Superfamilia Lemuroidea

Gray, 1873

The superfamily Lemuroidea together with the superfamily Loroidae makes up the infraorder Lemuriformes.
Characteristic for the superfamily Lemuroidea is the fact that all members still have a tapetum lucidum even although many species are diurnal. The ancestral dental formula is 2 1 3 3 / 2 1 3 3 with a total of 36 teeth, but many species changed this dental composition. The females are the dominant sex in species that live in social groups, in contrast to most other monkeys.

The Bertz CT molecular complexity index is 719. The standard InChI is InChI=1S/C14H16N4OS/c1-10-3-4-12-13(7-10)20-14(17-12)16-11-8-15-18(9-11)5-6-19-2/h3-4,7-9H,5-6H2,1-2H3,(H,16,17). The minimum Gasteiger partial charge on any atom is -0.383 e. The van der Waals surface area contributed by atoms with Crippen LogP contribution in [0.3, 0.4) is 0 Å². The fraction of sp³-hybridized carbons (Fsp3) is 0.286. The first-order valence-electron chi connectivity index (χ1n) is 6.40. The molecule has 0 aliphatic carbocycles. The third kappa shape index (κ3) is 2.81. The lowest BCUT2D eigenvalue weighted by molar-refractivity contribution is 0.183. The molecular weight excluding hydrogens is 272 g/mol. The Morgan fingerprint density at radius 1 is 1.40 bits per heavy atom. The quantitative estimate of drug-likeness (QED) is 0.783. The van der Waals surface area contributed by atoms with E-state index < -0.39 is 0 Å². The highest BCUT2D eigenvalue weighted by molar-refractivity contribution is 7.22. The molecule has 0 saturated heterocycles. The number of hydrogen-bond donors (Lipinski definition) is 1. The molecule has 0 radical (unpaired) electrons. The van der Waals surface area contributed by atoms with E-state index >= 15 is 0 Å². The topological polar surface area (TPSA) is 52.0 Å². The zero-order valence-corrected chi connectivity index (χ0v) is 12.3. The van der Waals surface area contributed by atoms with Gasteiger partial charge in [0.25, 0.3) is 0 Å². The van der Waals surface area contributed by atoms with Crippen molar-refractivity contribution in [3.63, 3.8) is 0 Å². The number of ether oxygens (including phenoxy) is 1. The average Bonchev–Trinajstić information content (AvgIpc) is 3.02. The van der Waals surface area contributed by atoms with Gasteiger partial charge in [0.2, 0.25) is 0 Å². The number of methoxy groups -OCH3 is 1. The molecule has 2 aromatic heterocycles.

Representatives of the superfamily Lemuroidea can only be found on the islands Madagascar and the Comoros, where they were able to evolve without competition of other primates. Subfossil remains show that those subfossil species were large, diurnal and slow moving, which is probably the cause that after the arrival of humans, some 1500 years ago, they were not able to survive all the devastating effects due to man. Only two-thirds of all lemur species that ever existed still survives today and even these remaining species are under severe pressure.
The superfamily Lemuroidea can be divided into the following five families:

-Family Cheirogaleidae:
Subfamily Cheirogaleinae
Subfamily Phanerinae
-Family Lepilemuridae
-Family Lemuridae
Subfamily Eulemurinae
Subfamily Lemurinae
Subfamily Vareciinae
-Family Indriidae
-Family Daubentoniidae